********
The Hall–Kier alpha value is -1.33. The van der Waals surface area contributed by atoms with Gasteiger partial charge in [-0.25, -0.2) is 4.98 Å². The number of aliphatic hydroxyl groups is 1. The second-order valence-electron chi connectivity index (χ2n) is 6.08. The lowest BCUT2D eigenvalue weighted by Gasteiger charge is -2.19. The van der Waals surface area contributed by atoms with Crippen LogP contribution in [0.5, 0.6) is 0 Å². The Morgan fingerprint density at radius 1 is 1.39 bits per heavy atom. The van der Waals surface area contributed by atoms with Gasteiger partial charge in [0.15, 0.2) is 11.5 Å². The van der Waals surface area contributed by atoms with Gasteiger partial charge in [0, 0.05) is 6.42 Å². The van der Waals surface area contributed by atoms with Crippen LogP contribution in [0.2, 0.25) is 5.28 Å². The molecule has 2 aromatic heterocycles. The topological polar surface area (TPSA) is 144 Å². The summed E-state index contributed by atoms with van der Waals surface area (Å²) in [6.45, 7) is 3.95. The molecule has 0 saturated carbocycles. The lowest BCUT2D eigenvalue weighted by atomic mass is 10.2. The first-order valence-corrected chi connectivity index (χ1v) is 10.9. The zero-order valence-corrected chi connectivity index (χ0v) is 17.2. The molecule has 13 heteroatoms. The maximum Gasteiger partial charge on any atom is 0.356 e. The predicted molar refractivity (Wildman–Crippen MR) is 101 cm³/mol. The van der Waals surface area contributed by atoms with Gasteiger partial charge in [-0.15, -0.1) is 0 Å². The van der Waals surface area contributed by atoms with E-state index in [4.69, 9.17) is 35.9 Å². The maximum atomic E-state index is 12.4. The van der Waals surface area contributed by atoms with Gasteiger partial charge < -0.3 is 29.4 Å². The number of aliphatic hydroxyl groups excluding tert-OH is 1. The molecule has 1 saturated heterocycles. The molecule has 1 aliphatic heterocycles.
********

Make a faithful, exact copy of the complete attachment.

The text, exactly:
The Hall–Kier alpha value is -1.33. The van der Waals surface area contributed by atoms with Gasteiger partial charge in [-0.25, -0.2) is 4.98 Å². The number of aliphatic hydroxyl groups is 1. The second-order valence-electron chi connectivity index (χ2n) is 6.08. The lowest BCUT2D eigenvalue weighted by Gasteiger charge is -2.19. The van der Waals surface area contributed by atoms with Crippen LogP contribution in [0.5, 0.6) is 0 Å². The Morgan fingerprint density at radius 1 is 1.39 bits per heavy atom. The van der Waals surface area contributed by atoms with Gasteiger partial charge in [0.15, 0.2) is 11.5 Å². The van der Waals surface area contributed by atoms with Gasteiger partial charge in [0, 0.05) is 6.42 Å². The van der Waals surface area contributed by atoms with Crippen LogP contribution in [0.2, 0.25) is 5.28 Å². The molecule has 2 aromatic heterocycles. The topological polar surface area (TPSA) is 144 Å². The summed E-state index contributed by atoms with van der Waals surface area (Å²) in [6.45, 7) is 3.95. The molecule has 0 saturated carbocycles. The lowest BCUT2D eigenvalue weighted by atomic mass is 10.2. The first-order valence-corrected chi connectivity index (χ1v) is 10.9. The zero-order valence-corrected chi connectivity index (χ0v) is 17.2. The molecule has 13 heteroatoms. The maximum Gasteiger partial charge on any atom is 0.356 e. The predicted molar refractivity (Wildman–Crippen MR) is 101 cm³/mol. The van der Waals surface area contributed by atoms with Gasteiger partial charge in [-0.15, -0.1) is 0 Å². The van der Waals surface area contributed by atoms with E-state index in [4.69, 9.17) is 35.9 Å². The maximum atomic E-state index is 12.4. The van der Waals surface area contributed by atoms with Gasteiger partial charge < -0.3 is 29.4 Å². The number of aliphatic hydroxyl groups excluding tert-OH is 1. The molecule has 1 saturated heterocycles. The molecule has 1 aliphatic heterocycles.